Lexie Conyngham's Blog: writing, history and gardening.

Monday, 25 February 2019

Granite Noir Day Three

Sunday, a short day for me as I have other priorities in the morning. I made it to Central Library in time for Dr. Kathryn Harkup’s excellent talk on Scottish poisoners, though – she treats it all as if we’re there to receive tips for doing our own poisoning. I devoutly hope no one is!

Her first poisoner was Madeline Smith, and her second was Neil Cream, also born in Glasgow. I’m not a big enthusiast for reading about true crime – I find a lot of it a bit disturbing in the coverage, but it’s worth knowing about as a crime novelist, and I knew at least a bit about both of these. I learned, however, that the plot of Dorothy L. Sayers’ Strong Poison actually wouldn’t work – it was correct according to the scientific theory of the day, as Sayers’ books are, but we’ve found out more about arsenic since. The third poisoner (though sadly I missed this as I had to report downstairs, but I asked her afterwards) was a man called Paul Agutter, who has served his time for trying to poison his wife with atropine and failing.

Anyway, downstairs I reported to the library staff in the Media Centre, a double-height room with a sort of half-closed off café space to one end. In the open end was part of the excellent exhibition of convict photographs I’ve mentioned before. The library staff kindly distributed the rest of my bookmarks around the room, and I sat about looking awkward and bored once again until they were ready for me.

This talk turned out to be very good for experience. I was in the corner of the café area with a microphone and my script, echoing up into the high ceiling, while people wandered in and out, looked at the exhibition, queued for the next talk … at least there was no clatter of cutlery and hiss of coffee machines, but it was moderately challenging. To their credit there were one or two who seemed to be hanging on my every word (or were simply asleep with their eyes open). Oh, just give me a microphone and stick me up there and I’m happy!

Then it was time to say thank you and scurry off to the back of the crowd again, where I thought I had successfully disappeared. Then two good things happened: one of the Waterstone’s staff hurried over and told me he’d already heard me talk yesterday and thought it intriguing, and where could he buy hard copies of the books? Blackwell’s, I told him firmly, pleased. Then a lady came over and asked ‘Are you Lexie?’

‘Yes,’ I said.

‘I hadn’t heard about that book,’ she said, waving back at the microphone, ‘but I’ve read your Murray of Letho ones. I think they’re wonderful!’

I could have hugged her, and taken her home for her tea. What a lovely thing to have happen!

Then it was upstairs for a panel chaired again by Fiona Stalker, three new authors all with interesting-sounding books – Claire Askew, Ruth Mancini and Harriet Tyce. It was curious to watch them learning how to do the panel thing, fitting into it with different levels of ease. It overran a little, so I trotted quite fast back over to the Lemon Tree. I hadn’t booked to see Sophie Hannah, author of the new Poirot books, but I felt like finishing off with a last visit to the Lemon Tree where I had spent most of Friday and Saturday, and the sheer bliss of being able to pop into pretty much what I liked with a wave of an author’s pass was not to be passed up despite my needing to get home. And I’m really glad I did – Sophie did a brilliant solo talk about how she came to write the Poirot books, very funny and informative. The hour shot by – and over again.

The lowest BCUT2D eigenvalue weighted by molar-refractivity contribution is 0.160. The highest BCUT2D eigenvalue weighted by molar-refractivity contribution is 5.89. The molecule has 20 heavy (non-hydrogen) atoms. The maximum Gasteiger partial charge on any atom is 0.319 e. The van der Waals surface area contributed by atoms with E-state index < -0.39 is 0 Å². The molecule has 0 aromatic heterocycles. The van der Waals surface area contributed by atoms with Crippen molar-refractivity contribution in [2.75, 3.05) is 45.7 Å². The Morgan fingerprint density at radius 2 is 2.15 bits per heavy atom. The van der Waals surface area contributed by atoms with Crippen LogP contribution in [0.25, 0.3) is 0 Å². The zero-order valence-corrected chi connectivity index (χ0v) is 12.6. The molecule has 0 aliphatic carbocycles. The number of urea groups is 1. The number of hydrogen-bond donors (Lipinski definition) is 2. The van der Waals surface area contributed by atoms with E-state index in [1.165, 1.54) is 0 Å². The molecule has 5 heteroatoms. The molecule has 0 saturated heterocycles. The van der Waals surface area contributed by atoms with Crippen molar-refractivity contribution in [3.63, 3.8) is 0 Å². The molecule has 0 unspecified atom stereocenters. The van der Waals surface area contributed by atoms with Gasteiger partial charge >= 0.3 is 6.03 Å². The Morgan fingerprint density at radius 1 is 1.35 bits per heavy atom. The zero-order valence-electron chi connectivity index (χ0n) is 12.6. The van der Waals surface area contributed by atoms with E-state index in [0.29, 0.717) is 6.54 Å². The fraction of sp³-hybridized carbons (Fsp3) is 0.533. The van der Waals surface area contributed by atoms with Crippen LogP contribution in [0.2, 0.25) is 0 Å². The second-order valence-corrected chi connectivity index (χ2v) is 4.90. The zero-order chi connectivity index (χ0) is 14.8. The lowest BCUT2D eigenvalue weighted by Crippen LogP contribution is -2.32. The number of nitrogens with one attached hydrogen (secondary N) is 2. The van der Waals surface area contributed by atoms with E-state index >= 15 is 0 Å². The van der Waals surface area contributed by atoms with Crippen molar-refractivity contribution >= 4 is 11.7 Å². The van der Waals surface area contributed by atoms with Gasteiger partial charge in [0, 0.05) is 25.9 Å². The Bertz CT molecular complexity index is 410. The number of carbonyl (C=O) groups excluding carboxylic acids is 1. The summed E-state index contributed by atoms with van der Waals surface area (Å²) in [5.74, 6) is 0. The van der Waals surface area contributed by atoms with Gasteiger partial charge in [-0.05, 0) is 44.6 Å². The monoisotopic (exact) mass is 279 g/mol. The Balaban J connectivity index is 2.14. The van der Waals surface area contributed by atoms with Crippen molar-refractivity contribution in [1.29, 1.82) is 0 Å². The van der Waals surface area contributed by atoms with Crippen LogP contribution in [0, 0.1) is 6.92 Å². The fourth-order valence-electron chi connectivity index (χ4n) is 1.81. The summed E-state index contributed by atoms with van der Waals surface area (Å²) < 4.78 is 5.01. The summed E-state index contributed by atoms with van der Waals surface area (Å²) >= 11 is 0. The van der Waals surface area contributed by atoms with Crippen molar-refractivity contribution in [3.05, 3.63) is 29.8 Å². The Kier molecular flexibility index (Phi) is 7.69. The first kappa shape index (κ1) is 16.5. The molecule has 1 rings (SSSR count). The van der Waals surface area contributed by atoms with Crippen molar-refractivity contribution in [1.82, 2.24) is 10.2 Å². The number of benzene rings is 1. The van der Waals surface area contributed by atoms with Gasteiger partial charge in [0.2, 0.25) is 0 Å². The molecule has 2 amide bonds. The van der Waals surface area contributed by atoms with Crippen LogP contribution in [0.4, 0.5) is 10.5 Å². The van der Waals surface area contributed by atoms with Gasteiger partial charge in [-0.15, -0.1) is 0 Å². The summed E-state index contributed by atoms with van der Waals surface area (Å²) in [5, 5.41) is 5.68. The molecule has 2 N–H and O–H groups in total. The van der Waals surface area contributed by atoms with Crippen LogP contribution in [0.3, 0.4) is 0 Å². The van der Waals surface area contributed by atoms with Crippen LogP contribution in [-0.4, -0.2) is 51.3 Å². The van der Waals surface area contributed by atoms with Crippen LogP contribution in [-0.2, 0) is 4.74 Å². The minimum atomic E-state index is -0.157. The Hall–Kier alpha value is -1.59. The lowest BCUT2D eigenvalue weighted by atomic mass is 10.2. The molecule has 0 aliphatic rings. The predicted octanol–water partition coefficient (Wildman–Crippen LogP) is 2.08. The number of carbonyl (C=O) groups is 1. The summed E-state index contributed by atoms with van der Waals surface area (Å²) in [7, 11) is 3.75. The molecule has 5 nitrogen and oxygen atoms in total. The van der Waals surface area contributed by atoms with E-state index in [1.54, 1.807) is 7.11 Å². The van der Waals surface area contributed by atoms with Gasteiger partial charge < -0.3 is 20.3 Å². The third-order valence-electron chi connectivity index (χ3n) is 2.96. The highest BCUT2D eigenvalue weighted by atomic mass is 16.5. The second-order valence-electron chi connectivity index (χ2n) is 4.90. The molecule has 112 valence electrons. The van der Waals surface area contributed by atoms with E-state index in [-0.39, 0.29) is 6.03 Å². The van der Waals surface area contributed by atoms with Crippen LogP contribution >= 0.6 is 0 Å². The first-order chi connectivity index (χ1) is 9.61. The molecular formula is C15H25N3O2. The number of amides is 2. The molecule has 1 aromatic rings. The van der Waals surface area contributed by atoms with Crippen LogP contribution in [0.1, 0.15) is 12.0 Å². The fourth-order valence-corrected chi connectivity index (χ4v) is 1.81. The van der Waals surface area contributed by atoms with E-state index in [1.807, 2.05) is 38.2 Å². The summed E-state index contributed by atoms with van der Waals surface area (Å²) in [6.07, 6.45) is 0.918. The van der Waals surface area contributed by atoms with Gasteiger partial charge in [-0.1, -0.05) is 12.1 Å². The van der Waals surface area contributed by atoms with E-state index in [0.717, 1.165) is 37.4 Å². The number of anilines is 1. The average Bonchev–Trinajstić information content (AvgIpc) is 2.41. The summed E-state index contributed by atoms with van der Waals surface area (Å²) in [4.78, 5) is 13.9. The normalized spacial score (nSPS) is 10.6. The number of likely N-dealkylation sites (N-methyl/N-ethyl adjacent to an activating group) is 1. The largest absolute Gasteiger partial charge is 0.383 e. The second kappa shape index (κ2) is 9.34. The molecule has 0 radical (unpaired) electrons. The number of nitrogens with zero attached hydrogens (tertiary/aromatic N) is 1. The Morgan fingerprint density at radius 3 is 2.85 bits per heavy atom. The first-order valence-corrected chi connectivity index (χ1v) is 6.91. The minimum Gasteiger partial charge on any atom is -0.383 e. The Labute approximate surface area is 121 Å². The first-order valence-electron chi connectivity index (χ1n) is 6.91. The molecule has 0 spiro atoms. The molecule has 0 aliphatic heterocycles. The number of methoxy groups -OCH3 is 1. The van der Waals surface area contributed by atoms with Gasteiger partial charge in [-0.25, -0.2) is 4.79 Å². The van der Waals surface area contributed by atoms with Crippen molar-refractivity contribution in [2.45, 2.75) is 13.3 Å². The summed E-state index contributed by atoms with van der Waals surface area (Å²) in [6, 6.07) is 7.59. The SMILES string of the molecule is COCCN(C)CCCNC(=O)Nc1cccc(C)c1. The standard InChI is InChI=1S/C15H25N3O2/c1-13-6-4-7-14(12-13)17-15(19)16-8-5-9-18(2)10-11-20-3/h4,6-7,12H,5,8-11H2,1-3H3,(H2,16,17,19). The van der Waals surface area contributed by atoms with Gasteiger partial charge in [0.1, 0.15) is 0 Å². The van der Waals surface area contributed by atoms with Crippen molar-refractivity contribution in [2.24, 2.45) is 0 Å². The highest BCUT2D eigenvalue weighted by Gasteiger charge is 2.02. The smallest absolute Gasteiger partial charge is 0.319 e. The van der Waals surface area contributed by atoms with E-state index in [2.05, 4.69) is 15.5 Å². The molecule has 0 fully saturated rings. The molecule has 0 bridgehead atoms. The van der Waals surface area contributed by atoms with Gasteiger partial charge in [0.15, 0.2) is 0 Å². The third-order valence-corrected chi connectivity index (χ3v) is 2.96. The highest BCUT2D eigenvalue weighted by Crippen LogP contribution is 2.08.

A bit of a theme this year, I noted, was the contrast between main characters as unchanging catalysts and main characters who develop as series go on and therefore have a limited shelf life. I prefer the latter, I have to say, both to write and to read.

And it was time to go. I paid my last (of very few) visits to the Authors’ Room to find Lee Randell, thank her for making us feel welcome, and give her a copy of my book (as I said to her I’m sure she is given several hundred per festival, but still, and she smiled politely and thanked me). She certainly worked hard to make sure everything came together.

Home to catch up on the dishes and scrub out the degu cage after No.1 Degu cut her tail. A crime scene bloodier than anything in Logan McRae’s experience.

Was it better to go to Granite Noir as a reader or as a local in the limelight? The latter, definitely: I saw more talks than I could have afforded to pay for, and met some interesting people whom I would not have met as just a reader. I enjoyed this year, which was also bigger and busier, more than the two previous years. Did I like getting up under the spotlight and reading to the crowd? Oh, yes: I loved it.

Did I eat my free buttery?

No (but don't worry, I gave it to someone who did).

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